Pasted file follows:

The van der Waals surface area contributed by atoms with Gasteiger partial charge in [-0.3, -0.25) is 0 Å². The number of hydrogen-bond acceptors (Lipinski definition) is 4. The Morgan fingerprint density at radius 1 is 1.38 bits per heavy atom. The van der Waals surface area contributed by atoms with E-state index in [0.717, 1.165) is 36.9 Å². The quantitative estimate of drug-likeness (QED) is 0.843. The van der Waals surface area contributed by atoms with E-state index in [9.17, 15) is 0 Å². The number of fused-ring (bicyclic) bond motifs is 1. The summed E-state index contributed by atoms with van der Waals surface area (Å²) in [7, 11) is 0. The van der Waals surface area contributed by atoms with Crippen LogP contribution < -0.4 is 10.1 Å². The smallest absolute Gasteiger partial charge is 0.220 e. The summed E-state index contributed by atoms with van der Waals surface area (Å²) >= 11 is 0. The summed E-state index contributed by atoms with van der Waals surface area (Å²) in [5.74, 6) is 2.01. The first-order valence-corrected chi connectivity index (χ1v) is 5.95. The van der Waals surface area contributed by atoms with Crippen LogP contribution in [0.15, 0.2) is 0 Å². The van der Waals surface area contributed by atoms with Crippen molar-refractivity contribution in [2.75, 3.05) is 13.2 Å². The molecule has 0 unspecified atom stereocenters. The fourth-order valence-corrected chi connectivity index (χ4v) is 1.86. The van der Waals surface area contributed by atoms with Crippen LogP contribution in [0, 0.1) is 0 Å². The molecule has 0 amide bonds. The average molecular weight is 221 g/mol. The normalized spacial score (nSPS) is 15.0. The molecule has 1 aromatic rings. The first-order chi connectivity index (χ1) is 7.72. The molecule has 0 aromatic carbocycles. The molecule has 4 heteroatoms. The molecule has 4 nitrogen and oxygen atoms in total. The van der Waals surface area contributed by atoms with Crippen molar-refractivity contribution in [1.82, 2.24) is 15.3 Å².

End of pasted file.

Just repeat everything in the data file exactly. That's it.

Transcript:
The van der Waals surface area contributed by atoms with Gasteiger partial charge in [-0.3, -0.25) is 0 Å². The number of hydrogen-bond acceptors (Lipinski definition) is 4. The Morgan fingerprint density at radius 1 is 1.38 bits per heavy atom. The van der Waals surface area contributed by atoms with E-state index in [0.717, 1.165) is 36.9 Å². The quantitative estimate of drug-likeness (QED) is 0.843. The van der Waals surface area contributed by atoms with E-state index in [9.17, 15) is 0 Å². The number of fused-ring (bicyclic) bond motifs is 1. The summed E-state index contributed by atoms with van der Waals surface area (Å²) in [7, 11) is 0. The van der Waals surface area contributed by atoms with Crippen LogP contribution < -0.4 is 10.1 Å². The smallest absolute Gasteiger partial charge is 0.220 e. The summed E-state index contributed by atoms with van der Waals surface area (Å²) >= 11 is 0. The summed E-state index contributed by atoms with van der Waals surface area (Å²) in [5.74, 6) is 2.01. The first-order valence-corrected chi connectivity index (χ1v) is 5.95. The van der Waals surface area contributed by atoms with Crippen LogP contribution in [0.15, 0.2) is 0 Å². The van der Waals surface area contributed by atoms with Crippen molar-refractivity contribution in [2.75, 3.05) is 13.2 Å². The molecule has 0 unspecified atom stereocenters. The fourth-order valence-corrected chi connectivity index (χ4v) is 1.86. The van der Waals surface area contributed by atoms with Crippen LogP contribution in [0, 0.1) is 0 Å². The molecule has 0 amide bonds. The average molecular weight is 221 g/mol. The normalized spacial score (nSPS) is 15.0. The molecule has 1 aromatic rings. The first-order chi connectivity index (χ1) is 7.72. The molecule has 0 aromatic carbocycles. The molecule has 4 heteroatoms. The molecule has 4 nitrogen and oxygen atoms in total. The van der Waals surface area contributed by atoms with Crippen molar-refractivity contribution in [1.82, 2.24) is 15.3 Å².